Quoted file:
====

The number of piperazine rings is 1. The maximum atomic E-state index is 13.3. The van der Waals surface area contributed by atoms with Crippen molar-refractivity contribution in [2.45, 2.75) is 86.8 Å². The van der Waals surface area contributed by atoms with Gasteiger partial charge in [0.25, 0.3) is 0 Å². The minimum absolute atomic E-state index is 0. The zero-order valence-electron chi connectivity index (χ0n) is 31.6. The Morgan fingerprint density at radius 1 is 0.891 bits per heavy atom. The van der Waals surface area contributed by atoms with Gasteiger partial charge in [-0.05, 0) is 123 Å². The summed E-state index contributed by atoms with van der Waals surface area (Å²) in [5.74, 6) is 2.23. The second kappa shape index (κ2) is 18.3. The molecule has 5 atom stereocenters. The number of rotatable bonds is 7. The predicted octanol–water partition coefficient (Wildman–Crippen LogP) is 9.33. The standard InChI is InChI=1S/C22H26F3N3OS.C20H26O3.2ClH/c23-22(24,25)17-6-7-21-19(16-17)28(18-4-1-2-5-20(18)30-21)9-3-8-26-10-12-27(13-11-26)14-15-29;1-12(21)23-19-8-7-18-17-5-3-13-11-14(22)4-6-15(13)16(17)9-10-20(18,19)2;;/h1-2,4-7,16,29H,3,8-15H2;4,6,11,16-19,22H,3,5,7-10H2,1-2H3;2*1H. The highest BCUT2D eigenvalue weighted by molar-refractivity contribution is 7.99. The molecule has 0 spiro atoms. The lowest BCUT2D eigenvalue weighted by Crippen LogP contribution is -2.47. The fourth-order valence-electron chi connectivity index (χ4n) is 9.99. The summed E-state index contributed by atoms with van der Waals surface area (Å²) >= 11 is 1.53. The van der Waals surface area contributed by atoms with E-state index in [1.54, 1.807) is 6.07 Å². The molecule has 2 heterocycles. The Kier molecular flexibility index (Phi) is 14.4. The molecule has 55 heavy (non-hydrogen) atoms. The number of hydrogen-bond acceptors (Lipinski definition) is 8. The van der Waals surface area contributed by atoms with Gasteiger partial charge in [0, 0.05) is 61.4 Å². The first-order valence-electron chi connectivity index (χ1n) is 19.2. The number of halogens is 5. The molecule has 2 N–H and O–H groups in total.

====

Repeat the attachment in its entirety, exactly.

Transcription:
The number of piperazine rings is 1. The maximum atomic E-state index is 13.3. The van der Waals surface area contributed by atoms with Crippen molar-refractivity contribution in [2.45, 2.75) is 86.8 Å². The van der Waals surface area contributed by atoms with Gasteiger partial charge in [0.25, 0.3) is 0 Å². The minimum absolute atomic E-state index is 0. The zero-order valence-electron chi connectivity index (χ0n) is 31.6. The Morgan fingerprint density at radius 1 is 0.891 bits per heavy atom. The van der Waals surface area contributed by atoms with Gasteiger partial charge in [-0.05, 0) is 123 Å². The summed E-state index contributed by atoms with van der Waals surface area (Å²) in [5.74, 6) is 2.23. The second kappa shape index (κ2) is 18.3. The molecule has 5 atom stereocenters. The number of rotatable bonds is 7. The predicted octanol–water partition coefficient (Wildman–Crippen LogP) is 9.33. The standard InChI is InChI=1S/C22H26F3N3OS.C20H26O3.2ClH/c23-22(24,25)17-6-7-21-19(16-17)28(18-4-1-2-5-20(18)30-21)9-3-8-26-10-12-27(13-11-26)14-15-29;1-12(21)23-19-8-7-18-17-5-3-13-11-14(22)4-6-15(13)16(17)9-10-20(18,19)2;;/h1-2,4-7,16,29H,3,8-15H2;4,6,11,16-19,22H,3,5,7-10H2,1-2H3;2*1H. The highest BCUT2D eigenvalue weighted by molar-refractivity contribution is 7.99. The molecule has 0 spiro atoms. The lowest BCUT2D eigenvalue weighted by Crippen LogP contribution is -2.47. The fourth-order valence-electron chi connectivity index (χ4n) is 9.99. The summed E-state index contributed by atoms with van der Waals surface area (Å²) >= 11 is 1.53. The van der Waals surface area contributed by atoms with E-state index in [1.54, 1.807) is 6.07 Å². The molecule has 2 heterocycles. The Kier molecular flexibility index (Phi) is 14.4. The molecule has 55 heavy (non-hydrogen) atoms. The number of hydrogen-bond acceptors (Lipinski definition) is 8. The van der Waals surface area contributed by atoms with Gasteiger partial charge in [0, 0.05) is 61.4 Å². The first-order valence-electron chi connectivity index (χ1n) is 19.2. The number of halogens is 5. The molecule has 2 N–H and O–H groups in total.